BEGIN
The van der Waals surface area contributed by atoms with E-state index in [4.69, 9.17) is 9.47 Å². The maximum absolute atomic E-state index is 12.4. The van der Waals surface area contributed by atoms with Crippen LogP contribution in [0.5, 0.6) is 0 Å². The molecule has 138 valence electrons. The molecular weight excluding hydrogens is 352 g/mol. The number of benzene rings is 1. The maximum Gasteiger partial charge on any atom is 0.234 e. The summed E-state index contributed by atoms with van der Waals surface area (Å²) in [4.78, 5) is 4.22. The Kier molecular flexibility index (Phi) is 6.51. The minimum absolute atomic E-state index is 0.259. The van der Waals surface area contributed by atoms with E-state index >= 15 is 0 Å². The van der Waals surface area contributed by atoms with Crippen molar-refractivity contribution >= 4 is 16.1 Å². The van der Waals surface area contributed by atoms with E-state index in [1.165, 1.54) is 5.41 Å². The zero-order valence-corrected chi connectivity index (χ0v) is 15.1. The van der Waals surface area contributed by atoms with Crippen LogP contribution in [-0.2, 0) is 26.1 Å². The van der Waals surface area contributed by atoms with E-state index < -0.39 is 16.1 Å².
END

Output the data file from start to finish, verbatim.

The van der Waals surface area contributed by atoms with E-state index in [4.69, 9.17) is 9.47 Å². The maximum absolute atomic E-state index is 12.4. The van der Waals surface area contributed by atoms with Crippen LogP contribution in [0.5, 0.6) is 0 Å². The molecule has 138 valence electrons. The molecular weight excluding hydrogens is 352 g/mol. The number of benzene rings is 1. The maximum Gasteiger partial charge on any atom is 0.234 e. The summed E-state index contributed by atoms with van der Waals surface area (Å²) in [4.78, 5) is 4.22. The Kier molecular flexibility index (Phi) is 6.51. The minimum absolute atomic E-state index is 0.259. The van der Waals surface area contributed by atoms with E-state index >= 15 is 0 Å². The van der Waals surface area contributed by atoms with Crippen molar-refractivity contribution >= 4 is 16.1 Å². The van der Waals surface area contributed by atoms with E-state index in [1.165, 1.54) is 5.41 Å². The zero-order valence-corrected chi connectivity index (χ0v) is 15.1. The van der Waals surface area contributed by atoms with Crippen LogP contribution in [-0.2, 0) is 26.1 Å². The van der Waals surface area contributed by atoms with E-state index < -0.39 is 16.1 Å².